What to do with a cash lump sum

Liz Willis says options include debt repayments and shares investments.

What with the deepening economic downturn, banks' shares crashing and savings accounts paying pitiful rates of interest, GPs with a significant sum of money to invest or spend wisely could find it difficult to decide what to do.

Photograph: Sean Sims

NHS pension lump sum
GPs might inherit from relatives, have an endowment life insurance policy that matures or even have a big Lotto win.

Often however, the biggest sum of money will be the tax-free lump sum from the NHS Pension Scheme.

For full-time GPs taking their retirement benefits at age 60, subject to factors such as length of service, lump sums can be as much as £100,000 to £150,000.

Financial planning
Careful planning is essential to future financial health.

Paying off mortgages or debt with a lump sum before investing may be a good idea. Then once a reasonable amount has been placed in an instant access savings account as an emergency fund, it is time to decide what to do with the rest.

A financial adviser will be able to help you choose the right investment. Remember that stock market-based investments should not be cashed for a minimum of five years. Investors need to ensure that this fits in with their income requirements and final retirement plans.

Stock market investment
Although the stock market may be volatile for the next year or so, during the past three recessions it did increase in value overall.

The FTSE100 share index is (at mid January 2008) roughly 30 per cent below its level 12 months ago. This means that when share prices do recover there is a chance of making a good profit.

Although GPs may have a lump sum to invest, regular monthly contributions, if affordable, allow investors to benefit from 'pound cost averaging'.

As the stock market moves up and down, the monthly investment means you buy at differing prices, sometimes high and sometimes low. The investor stands to benefit slightly more from this than investing a lump sum, given the difficulty of picking the perfect timing.

Individual savings account
When deciding to invest in equities (shares-based funds), the first option should always be individual savings accounts (ISA). Any person can put £7,200 per person per year into ISAs, and have no income or capital gains tax to pay when they are cashed in.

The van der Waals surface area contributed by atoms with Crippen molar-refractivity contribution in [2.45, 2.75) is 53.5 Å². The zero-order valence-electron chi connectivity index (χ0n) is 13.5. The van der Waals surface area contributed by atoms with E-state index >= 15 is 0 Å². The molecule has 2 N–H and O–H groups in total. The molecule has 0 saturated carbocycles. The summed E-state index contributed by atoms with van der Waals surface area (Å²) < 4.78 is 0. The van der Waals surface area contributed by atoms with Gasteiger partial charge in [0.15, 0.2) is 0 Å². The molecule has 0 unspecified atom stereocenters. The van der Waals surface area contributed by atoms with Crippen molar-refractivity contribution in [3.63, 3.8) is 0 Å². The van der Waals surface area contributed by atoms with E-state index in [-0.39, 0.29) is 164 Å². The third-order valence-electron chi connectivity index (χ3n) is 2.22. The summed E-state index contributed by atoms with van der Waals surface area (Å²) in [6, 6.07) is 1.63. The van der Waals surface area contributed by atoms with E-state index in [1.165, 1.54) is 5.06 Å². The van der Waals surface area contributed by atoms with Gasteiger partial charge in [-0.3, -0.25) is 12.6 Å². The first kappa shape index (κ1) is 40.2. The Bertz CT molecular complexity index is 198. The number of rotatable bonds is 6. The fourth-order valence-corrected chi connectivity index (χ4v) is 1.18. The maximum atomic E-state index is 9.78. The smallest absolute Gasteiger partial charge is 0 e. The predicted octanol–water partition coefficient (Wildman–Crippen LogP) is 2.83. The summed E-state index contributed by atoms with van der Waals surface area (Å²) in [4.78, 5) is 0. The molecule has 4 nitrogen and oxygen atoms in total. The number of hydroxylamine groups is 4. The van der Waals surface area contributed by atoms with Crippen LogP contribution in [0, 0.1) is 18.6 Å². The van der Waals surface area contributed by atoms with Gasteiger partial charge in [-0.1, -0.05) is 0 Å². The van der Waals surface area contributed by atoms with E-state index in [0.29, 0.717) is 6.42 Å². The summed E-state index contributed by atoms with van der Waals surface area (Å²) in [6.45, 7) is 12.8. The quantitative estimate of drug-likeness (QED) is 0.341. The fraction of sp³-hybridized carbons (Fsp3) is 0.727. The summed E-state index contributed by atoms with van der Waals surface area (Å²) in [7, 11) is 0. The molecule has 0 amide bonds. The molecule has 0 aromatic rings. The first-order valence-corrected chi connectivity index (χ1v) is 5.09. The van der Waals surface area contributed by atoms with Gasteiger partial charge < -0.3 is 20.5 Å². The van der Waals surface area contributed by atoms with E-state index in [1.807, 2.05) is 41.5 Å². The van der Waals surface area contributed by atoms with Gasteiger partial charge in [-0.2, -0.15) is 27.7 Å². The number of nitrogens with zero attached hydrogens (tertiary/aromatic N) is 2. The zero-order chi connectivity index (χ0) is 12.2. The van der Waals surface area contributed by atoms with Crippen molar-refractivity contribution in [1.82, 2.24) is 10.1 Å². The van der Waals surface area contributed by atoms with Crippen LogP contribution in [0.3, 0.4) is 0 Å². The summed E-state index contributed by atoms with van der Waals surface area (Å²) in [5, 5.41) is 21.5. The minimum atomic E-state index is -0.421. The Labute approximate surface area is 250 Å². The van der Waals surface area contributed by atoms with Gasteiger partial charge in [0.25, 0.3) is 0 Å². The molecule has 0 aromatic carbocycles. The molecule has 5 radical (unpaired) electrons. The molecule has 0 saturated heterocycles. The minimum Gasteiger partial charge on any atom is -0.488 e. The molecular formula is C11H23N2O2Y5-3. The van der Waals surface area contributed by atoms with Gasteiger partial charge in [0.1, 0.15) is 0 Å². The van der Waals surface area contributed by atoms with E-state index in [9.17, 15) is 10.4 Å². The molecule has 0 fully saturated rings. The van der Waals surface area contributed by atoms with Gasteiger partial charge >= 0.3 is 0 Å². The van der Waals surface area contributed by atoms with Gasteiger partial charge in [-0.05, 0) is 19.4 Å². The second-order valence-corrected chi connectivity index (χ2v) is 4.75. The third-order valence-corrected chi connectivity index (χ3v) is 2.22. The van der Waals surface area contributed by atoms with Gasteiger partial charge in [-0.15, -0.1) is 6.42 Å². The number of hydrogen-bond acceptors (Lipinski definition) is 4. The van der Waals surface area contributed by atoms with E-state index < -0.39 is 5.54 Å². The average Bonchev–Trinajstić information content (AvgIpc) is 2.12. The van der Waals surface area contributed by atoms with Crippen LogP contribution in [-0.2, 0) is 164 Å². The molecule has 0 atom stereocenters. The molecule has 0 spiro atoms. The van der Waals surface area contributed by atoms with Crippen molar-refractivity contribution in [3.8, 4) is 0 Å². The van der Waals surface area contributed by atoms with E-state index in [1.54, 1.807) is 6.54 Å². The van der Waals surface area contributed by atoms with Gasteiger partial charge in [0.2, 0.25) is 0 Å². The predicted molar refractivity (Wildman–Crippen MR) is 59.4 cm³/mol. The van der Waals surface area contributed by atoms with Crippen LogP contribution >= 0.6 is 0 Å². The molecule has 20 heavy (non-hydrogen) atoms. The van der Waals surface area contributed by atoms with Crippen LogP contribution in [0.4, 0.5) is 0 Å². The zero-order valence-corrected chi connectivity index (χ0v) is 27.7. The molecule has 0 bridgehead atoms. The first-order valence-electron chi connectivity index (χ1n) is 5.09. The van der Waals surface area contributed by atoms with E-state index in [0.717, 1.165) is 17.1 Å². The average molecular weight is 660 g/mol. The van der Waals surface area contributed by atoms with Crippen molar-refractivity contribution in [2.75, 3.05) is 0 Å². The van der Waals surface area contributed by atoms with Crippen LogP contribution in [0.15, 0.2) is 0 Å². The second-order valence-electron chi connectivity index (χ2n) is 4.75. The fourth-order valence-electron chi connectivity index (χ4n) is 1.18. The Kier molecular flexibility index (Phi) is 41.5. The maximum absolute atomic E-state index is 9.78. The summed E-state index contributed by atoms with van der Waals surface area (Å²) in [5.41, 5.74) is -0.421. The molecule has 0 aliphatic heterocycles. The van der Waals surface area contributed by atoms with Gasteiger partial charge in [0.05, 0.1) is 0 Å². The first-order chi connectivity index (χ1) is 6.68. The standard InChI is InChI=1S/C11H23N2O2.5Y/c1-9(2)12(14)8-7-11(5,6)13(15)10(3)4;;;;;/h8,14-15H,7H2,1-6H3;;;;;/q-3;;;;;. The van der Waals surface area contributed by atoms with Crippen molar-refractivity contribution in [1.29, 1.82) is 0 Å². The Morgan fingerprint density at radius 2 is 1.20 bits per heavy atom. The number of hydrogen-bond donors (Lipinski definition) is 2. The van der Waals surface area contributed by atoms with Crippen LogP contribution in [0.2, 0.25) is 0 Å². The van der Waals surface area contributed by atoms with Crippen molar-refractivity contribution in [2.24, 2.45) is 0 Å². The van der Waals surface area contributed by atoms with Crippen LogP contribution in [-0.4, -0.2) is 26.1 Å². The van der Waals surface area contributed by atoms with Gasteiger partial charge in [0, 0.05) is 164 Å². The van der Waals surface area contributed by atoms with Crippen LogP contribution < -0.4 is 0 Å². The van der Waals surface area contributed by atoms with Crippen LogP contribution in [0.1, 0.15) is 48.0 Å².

Investors have until 5 April to use up their 2008/9 allowance.

Within an ISA investors can choose from a large variety of funds, categorised according to level of risk, geography, type of stock and so on. Choices include higher risk funds, such as Far East funds, but also 'green' or ethical funds if preferred.

Once the ISA allowance is used up, investors should consider placing similar funds under the unit trust umbrella.

Unit trusts and bonds
Unit trusts are pooled investments. Money is invested in a wide range of shares along with other investors' money. This dilutes the risk of losing money, and the individual investor benefits from having an experienced fund manager.

Unit trusts are what is inside a shares-based ISA.

Unit trusts are flexible. You can stop and start saving when you want. Like ISAs, you can access the money any time although a minimum five years' investment period is recommended.

Unit trust income is taxable. There may also be a liability to capital gains tax at 18 per cent if gains (profit) of more than £9,200 are made (2008/9 tax year).

Bonds are shares-linked plans with a small amount of built-in life insurance.

Tax on the lump sum investment is normally deferred until the bond is cashed.

Bonds can provide income of 5 per cent of their value per year (and are set up to do this for 20 years) with no tax to pay at the time. It is often possible to avoid capital gains tax on them - ask a financial adviser.

Inheritance tax
Investors who want their children to inherit can gift some of any lump sum if it is surplus to their future financial needs.

Lump sum gifts will fall outside the estate for inheritance tax (IHT) purposes if, to date, they total no more than the nil rate band (NRB), currently £312,000. There are various exemptions from IHT but, if none of them apply and a gift is made above the NRB, this is called a potentially exempt transfer (PET).

With a PET no IHT will be payable if the donor survives for seven years after making the gift.

GPs regularly use their lump sums to help their children onto the property ladder. In most cases, these gifts of mortgage deposits are at a level below the NRB.

Key Points
  • Get professional advice. In volatile times like this, we all need it more than ever before.
  • Ensure you have a good and fairly instant account for savings and emergency funds. Despite some savings accounts now paying almost zero interest, there are still a few out there with better rates.
  • Utilise tax efficient types of investment first.
  • Do not be afraid to invest. Although the downturn has had an impact on existing investments, a low market does offer good opportunities for future growth.
  • Liz Willis is from the Medical Profession Advisory Division, St James's Place Partnership, 07900 654 401, liz.willis@sjpp.co.uk

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